Picture this: A young, ambitious graduate accounting student at Middle Tennessee State University (MTSU) trying to craft a career off checklists and achievements. The proverbial type A millennial who thought they would float through life just checking off the boxes on “the list.” My type A personality convinced me that if I didn’t abide by “the list,” my career would get derailed on some less successful path and life would be over.
Working at an independent school was not on “the list,” nor was it on my career bingo card for that matter, but I always loved the idea of marrying mission with accounting. While finishing my graduate degree at MTSU, I applied for and was accepted to the business office associate internship at University School of Nashville (USN), an annual internship program that was offered up until the pandemic.
I found the business office team to be terrific and the work rewarding. Personally, I attended public school from first grade all the way through college, and that was all I knew. The idea of working at an independent school was slightly intimidating to this kid from southeast Davidson County. Nevertheless, I walked into the building, head held high each day, ready to learn whatever my team was willing to teach.
At the end of my internship at USN, I remember Teresa Standard, who still serves as USN’s CFO today, sitting me down and saying, “This is going to be the best job you ever had.” In the back of my mind, I knew she was right, but I felt an instinctual pull toward something new and uncharted. Even before the internship had started, I had already accepted a full-time job at a Big Four accounting firm in Nashville, and I decided to stick with that plan — and check off a box on my list.
After two years at the firm and five years working in economic development finance at another local nonprofit, I got a call from a close friend that the assistant controller position at USN was opening up. The opportunity came at just the right time. My father had passed away unexpectedly, and I was completely burnt out at my job. I needed a fresh start. So I submitted an application, interviewed and accepted the position. Five months later, I was offered a promotion to controller.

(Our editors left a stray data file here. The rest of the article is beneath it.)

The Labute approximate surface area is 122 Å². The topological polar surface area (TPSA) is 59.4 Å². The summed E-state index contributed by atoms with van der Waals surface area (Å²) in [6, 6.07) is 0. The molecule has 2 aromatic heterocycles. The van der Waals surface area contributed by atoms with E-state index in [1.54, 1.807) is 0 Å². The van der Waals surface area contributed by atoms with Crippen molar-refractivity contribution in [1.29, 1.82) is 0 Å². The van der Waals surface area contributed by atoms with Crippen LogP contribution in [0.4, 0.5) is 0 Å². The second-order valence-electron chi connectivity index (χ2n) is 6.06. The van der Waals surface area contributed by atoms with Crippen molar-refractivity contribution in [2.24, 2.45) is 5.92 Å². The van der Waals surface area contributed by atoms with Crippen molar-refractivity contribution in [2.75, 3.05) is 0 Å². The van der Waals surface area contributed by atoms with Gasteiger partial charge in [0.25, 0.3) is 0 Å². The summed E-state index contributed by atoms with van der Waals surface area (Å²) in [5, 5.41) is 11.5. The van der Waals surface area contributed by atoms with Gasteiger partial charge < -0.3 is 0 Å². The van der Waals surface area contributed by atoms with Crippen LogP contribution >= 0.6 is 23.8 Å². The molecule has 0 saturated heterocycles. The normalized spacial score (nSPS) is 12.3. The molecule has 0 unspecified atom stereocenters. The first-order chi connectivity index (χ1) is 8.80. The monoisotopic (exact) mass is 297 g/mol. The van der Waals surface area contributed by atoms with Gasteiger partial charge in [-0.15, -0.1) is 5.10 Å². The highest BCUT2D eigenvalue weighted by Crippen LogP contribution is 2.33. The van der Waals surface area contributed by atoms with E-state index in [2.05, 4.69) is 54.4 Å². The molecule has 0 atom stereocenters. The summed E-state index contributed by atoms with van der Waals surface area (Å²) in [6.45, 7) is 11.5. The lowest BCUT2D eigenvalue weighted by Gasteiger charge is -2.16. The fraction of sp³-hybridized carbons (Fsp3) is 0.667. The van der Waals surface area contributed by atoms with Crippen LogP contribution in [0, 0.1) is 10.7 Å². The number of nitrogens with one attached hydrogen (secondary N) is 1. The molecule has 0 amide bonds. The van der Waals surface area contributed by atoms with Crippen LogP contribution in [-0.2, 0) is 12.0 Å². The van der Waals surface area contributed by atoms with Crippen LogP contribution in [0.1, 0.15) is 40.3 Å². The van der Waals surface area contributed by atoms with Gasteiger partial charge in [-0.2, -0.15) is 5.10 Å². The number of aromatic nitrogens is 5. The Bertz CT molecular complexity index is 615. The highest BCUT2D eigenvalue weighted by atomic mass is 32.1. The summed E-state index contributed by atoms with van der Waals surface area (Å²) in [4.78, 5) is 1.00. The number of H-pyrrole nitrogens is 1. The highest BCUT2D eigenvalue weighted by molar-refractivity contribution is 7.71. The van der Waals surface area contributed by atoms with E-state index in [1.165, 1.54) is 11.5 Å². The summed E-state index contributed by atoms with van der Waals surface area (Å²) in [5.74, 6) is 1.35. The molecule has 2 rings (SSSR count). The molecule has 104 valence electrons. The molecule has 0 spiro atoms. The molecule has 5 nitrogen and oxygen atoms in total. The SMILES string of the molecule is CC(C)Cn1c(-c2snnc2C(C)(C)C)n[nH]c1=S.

Rejoining the business office team at USN has been one of the best decisions for my career. As I get settled into my new role, it is not lost on me that “the list” kept me focused on my goals during the early stages of my career, but taking risks and coloring outside of the lines will propel my career forward in the long run.
For business officers looking to build talent at their schools, here are a few key takeaways from my experience:
- Expand the horizon of your candidate pool. Cast the net far and wide to attract talent that might be outside the norm. And when they come, support them.
- Create opportunities for young career professionals to learn from you. USN’s internship for young business majors was incredible. Similar programs can open the funnel in our industry and serve as a launching pad for the next generation of independent school leaders. Let’s build the pipeline!
- If you are the young talent, find ways to contribute to the office and make a lasting impression on your team. If you decide to take a different opportunity, keep the relationship with your coworkers strong. You never know when you could boomerang.
- Finally, whatever your career stage, don’t be limited to “the list.” Your next career move may not be on your radar yet and likely doesn’t have a check box beside it.